Compare that to Twitter where you can have a person to person conversation using the @username protocol, but it's in public. You can take it private if you want, through direct mesages, but the conversation is still captured in a useful form.
This isn't particualrly new - there have been forms of an activity stream or newsfeed since 2006 at least. But using these activity streams for aggregation of community activity is valuable. If you can share that data maongst working teams - or communities - you gain the benefits of the network effect.
October 23, 2008
- The stalker aspect of some social sites can be off-putting
- Women not putting themselves forward for jobs even in environments that would seem to be female-orientated.
There were no real surprises in his preamble. Big, traditional companies struggling to get to grips with the internet, but they need to because 99% of people you want to access are there. And so are their competitors, and they have equal access. Traditional advantages like location mean nothing here.
"We've had [the internet] for 16 years, and only now are we getting a sense of how to win," said Hinchcliffe. "The rules are so different that there's a kind of congnitive dissinance about how much your business needs to change."
And this is where the controversy happened. He started talking about how to get Enterprise 2.0 ideas into your business. "The easiest way to do it is to do nothing at all," he said. The ideas are viral and come in through the network."
However, whatever the level of importance he put on the idea, his suggestion was that these tools are so compelling that clued-up users will push them into work environment with or without IT's help.
And IBM is a e-mail driven company - and a distributed one. He works for IBM Netherlands, he works from Gran Canaria, and reports to the US. That's a modern business.
There were two reactions from his colleagues:
• You'll be sacked in 2 weeks.
• Finally, somebody with the balls to tell the company to not use e-mail.
Nine months later, he still hasn't been sacked. He's down to 20 to 30 e-mails a week now, mainly calendering e-mails. Instead, he's mainly using social software, to prove the point.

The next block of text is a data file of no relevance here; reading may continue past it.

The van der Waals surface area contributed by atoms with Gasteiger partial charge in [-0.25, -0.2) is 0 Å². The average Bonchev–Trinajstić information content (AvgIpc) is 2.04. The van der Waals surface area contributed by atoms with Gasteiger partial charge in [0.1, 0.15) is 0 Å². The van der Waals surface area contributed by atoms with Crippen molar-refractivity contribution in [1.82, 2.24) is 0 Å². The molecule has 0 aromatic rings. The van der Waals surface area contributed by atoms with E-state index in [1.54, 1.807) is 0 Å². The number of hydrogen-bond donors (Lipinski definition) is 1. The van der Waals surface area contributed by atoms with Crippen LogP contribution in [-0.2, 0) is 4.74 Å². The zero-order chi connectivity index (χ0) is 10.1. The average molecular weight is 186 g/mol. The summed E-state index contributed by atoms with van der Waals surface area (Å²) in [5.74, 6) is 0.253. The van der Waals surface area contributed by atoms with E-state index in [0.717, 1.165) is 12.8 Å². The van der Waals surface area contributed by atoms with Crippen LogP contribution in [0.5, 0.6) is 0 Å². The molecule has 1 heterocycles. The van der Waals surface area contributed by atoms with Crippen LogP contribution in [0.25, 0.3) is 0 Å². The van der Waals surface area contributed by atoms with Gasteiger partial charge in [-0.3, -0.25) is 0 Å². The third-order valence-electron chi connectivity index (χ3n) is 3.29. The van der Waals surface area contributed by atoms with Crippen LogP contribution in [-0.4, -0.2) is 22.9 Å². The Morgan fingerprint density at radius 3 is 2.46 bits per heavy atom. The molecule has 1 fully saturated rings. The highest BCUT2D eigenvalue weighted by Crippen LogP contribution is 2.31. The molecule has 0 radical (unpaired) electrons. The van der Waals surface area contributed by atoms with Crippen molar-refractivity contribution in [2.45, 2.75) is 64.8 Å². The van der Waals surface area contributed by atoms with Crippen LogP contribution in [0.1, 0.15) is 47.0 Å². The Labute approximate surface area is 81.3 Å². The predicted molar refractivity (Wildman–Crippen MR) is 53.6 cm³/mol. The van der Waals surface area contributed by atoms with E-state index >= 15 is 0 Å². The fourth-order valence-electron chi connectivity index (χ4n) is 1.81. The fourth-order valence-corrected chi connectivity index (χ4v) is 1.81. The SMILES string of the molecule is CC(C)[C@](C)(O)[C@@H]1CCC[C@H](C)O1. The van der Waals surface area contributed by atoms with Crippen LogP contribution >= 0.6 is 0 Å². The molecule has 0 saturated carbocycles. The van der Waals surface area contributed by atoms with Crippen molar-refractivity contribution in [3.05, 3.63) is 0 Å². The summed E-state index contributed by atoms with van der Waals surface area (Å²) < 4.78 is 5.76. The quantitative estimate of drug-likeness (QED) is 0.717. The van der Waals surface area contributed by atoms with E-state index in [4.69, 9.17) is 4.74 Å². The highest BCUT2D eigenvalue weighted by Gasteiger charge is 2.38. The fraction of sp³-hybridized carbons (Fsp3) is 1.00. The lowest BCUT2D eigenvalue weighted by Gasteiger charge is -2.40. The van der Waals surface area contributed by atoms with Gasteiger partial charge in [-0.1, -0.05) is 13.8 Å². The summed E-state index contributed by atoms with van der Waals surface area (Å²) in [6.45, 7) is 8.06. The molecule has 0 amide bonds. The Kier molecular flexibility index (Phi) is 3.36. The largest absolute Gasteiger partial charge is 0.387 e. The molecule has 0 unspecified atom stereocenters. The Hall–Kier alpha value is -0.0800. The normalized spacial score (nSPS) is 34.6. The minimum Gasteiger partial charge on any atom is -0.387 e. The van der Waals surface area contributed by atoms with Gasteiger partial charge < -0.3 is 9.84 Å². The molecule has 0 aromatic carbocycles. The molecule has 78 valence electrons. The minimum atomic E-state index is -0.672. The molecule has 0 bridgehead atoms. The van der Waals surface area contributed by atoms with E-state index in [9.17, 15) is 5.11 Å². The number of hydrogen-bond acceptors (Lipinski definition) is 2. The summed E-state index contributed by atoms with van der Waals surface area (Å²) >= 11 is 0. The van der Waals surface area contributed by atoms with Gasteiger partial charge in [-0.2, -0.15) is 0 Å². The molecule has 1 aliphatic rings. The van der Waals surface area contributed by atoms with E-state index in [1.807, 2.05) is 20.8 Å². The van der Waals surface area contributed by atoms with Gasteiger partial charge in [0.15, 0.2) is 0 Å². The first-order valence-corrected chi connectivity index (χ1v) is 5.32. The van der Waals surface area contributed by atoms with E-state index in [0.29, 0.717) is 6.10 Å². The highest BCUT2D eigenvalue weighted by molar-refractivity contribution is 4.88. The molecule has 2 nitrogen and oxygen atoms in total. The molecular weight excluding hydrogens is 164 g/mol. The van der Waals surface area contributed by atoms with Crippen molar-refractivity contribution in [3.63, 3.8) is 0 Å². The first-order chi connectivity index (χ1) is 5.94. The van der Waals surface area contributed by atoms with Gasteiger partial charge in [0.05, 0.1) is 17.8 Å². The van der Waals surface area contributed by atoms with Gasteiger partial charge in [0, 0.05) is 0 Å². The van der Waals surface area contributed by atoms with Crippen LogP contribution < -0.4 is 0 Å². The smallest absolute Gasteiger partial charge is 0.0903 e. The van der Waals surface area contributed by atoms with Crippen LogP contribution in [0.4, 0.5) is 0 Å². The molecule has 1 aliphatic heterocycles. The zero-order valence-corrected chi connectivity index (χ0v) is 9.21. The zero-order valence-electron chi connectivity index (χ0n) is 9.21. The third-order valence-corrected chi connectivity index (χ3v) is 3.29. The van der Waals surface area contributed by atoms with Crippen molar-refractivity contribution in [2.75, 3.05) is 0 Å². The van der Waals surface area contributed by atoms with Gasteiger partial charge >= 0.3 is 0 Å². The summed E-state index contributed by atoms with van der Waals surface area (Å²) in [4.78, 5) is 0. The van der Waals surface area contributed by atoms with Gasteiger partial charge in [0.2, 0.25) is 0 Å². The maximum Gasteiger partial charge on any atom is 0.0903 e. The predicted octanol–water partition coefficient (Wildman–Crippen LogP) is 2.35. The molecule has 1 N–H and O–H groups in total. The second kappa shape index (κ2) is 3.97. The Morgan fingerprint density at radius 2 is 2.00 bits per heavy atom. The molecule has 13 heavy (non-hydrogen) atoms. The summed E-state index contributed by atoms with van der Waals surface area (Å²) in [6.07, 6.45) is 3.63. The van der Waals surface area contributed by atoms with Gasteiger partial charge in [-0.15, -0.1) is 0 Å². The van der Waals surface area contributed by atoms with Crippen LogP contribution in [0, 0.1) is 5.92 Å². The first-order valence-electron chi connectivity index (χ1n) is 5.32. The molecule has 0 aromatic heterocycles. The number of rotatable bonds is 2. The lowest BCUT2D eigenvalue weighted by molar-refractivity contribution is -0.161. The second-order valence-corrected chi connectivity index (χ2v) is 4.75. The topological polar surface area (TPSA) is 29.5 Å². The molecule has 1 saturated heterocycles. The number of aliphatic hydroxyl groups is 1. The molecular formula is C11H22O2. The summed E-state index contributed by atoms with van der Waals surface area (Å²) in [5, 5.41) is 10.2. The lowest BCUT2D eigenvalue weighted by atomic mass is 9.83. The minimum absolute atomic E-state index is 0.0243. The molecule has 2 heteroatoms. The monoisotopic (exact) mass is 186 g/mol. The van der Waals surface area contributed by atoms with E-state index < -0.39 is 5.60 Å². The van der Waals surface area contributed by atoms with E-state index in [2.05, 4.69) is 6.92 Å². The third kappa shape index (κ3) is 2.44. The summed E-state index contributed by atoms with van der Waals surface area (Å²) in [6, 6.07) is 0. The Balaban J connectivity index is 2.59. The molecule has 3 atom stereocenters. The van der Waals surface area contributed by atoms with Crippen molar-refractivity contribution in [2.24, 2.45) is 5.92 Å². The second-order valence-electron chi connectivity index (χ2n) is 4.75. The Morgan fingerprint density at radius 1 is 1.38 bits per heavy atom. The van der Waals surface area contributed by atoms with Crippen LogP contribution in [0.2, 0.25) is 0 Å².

E-mail is locked, private and prone to the power games of the CC and the BCC, he suggests. Social software is more transparent, because most of your activities happen in public, or semi-public spaces. Suarez wanted to make his working practices more transparent, and that's important in the current situation.
The result? He's more in control of how he works. He no longer fights the corporation on e-mail. He hangs out with his communities, getting the job done. Adoption of social software happens within communities.
"'m more passionate about what I do, because I have a stronger feeling of community," he says.
The 2 to 3 hours a day people spend on e-mail he's spending in social tools with colleagues or customers. With customers, it's Facebook and Twitter, for example.
"You guys need to be the ones challenging [the corporate culture]," he told the Web 2.0 Expo crowd. "Go where your communities are - and work with them. E-mail doesn't give you trust, social tools do. "
October 22, 2008
This video captures some of the key reasons why Web 2.0 matters to businesses:
Web 2.0 & The Enterprise from Adam Tinworth on Vimeo.
Sorry for the typing noises. A large number of people attending the discussion were liveblogging furiously, myself included.
The key message here is subtly different from the one that seems to permeate much of the conference. There's an implication that Web 2. startups should be shifting away from ad supported models, because of the economic downturn and the steady drying up of ad budgets. But Alan's point is deeper than that. What he's illustrating in these slides is that the "Free" model was never, ever going to work for anything other than a tiny handful of companies. Simply put: there was never enough ad spend out there o support the number of companies who were relying on it.